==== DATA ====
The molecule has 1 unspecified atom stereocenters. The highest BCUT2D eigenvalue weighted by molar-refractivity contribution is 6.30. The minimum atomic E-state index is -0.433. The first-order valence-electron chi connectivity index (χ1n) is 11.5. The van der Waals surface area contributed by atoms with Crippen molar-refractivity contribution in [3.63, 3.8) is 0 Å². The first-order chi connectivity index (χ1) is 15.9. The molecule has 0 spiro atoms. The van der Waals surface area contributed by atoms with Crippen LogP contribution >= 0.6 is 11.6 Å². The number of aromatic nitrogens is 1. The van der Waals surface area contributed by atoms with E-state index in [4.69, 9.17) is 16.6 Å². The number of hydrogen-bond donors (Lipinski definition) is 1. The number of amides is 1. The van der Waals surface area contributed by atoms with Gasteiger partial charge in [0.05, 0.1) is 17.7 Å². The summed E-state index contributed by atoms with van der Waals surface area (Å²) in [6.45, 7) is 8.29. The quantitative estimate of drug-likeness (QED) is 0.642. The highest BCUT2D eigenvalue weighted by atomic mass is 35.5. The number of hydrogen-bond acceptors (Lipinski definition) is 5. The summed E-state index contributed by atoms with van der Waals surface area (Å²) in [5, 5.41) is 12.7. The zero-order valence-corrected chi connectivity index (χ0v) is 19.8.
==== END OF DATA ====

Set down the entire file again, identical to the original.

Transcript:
The molecule has 1 unspecified atom stereocenters. The highest BCUT2D eigenvalue weighted by molar-refractivity contribution is 6.30. The minimum atomic E-state index is -0.433. The first-order valence-electron chi connectivity index (χ1n) is 11.5. The van der Waals surface area contributed by atoms with Crippen molar-refractivity contribution in [3.63, 3.8) is 0 Å². The first-order chi connectivity index (χ1) is 15.9. The molecule has 0 spiro atoms. The van der Waals surface area contributed by atoms with Crippen LogP contribution >= 0.6 is 11.6 Å². The number of aromatic nitrogens is 1. The van der Waals surface area contributed by atoms with E-state index in [4.69, 9.17) is 16.6 Å². The number of hydrogen-bond donors (Lipinski definition) is 1. The number of amides is 1. The van der Waals surface area contributed by atoms with Gasteiger partial charge in [0.05, 0.1) is 17.7 Å². The summed E-state index contributed by atoms with van der Waals surface area (Å²) in [6.45, 7) is 8.29. The quantitative estimate of drug-likeness (QED) is 0.642. The highest BCUT2D eigenvalue weighted by atomic mass is 35.5. The number of hydrogen-bond acceptors (Lipinski definition) is 5. The summed E-state index contributed by atoms with van der Waals surface area (Å²) in [5, 5.41) is 12.7. The zero-order valence-corrected chi connectivity index (χ0v) is 19.8.